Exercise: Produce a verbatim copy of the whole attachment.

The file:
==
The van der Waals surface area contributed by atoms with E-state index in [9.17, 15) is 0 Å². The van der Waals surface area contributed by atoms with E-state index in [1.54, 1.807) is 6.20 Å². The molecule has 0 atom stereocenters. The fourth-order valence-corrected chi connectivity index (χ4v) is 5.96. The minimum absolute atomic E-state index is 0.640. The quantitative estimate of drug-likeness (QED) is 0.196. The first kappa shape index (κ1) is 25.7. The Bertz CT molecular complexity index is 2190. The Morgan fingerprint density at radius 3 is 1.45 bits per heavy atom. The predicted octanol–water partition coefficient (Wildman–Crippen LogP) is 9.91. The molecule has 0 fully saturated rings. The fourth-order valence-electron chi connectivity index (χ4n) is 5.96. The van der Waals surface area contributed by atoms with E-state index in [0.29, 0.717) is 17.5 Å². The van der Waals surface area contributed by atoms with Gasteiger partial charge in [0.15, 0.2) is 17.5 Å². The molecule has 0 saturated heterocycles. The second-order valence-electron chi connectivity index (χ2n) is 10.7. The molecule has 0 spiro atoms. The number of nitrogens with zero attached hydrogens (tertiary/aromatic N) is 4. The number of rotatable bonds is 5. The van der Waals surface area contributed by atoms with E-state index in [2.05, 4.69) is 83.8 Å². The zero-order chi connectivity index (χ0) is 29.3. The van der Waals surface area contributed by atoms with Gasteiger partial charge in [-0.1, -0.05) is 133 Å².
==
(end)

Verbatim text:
The van der Waals surface area contributed by atoms with E-state index in [9.17, 15) is 0 Å². The van der Waals surface area contributed by atoms with E-state index in [1.54, 1.807) is 6.20 Å². The molecule has 0 atom stereocenters. The fourth-order valence-corrected chi connectivity index (χ4v) is 5.96. The minimum absolute atomic E-state index is 0.640. The quantitative estimate of drug-likeness (QED) is 0.196. The first kappa shape index (κ1) is 25.7. The Bertz CT molecular complexity index is 2190. The Morgan fingerprint density at radius 3 is 1.45 bits per heavy atom. The predicted octanol–water partition coefficient (Wildman–Crippen LogP) is 9.91. The molecule has 0 fully saturated rings. The fourth-order valence-electron chi connectivity index (χ4n) is 5.96. The van der Waals surface area contributed by atoms with E-state index in [0.29, 0.717) is 17.5 Å². The van der Waals surface area contributed by atoms with Gasteiger partial charge in [0.15, 0.2) is 17.5 Å². The molecule has 0 saturated heterocycles. The second-order valence-electron chi connectivity index (χ2n) is 10.7. The molecule has 0 spiro atoms. The number of nitrogens with zero attached hydrogens (tertiary/aromatic N) is 4. The number of rotatable bonds is 5. The van der Waals surface area contributed by atoms with E-state index in [2.05, 4.69) is 83.8 Å². The zero-order chi connectivity index (χ0) is 29.3. The van der Waals surface area contributed by atoms with Gasteiger partial charge in [-0.1, -0.05) is 133 Å².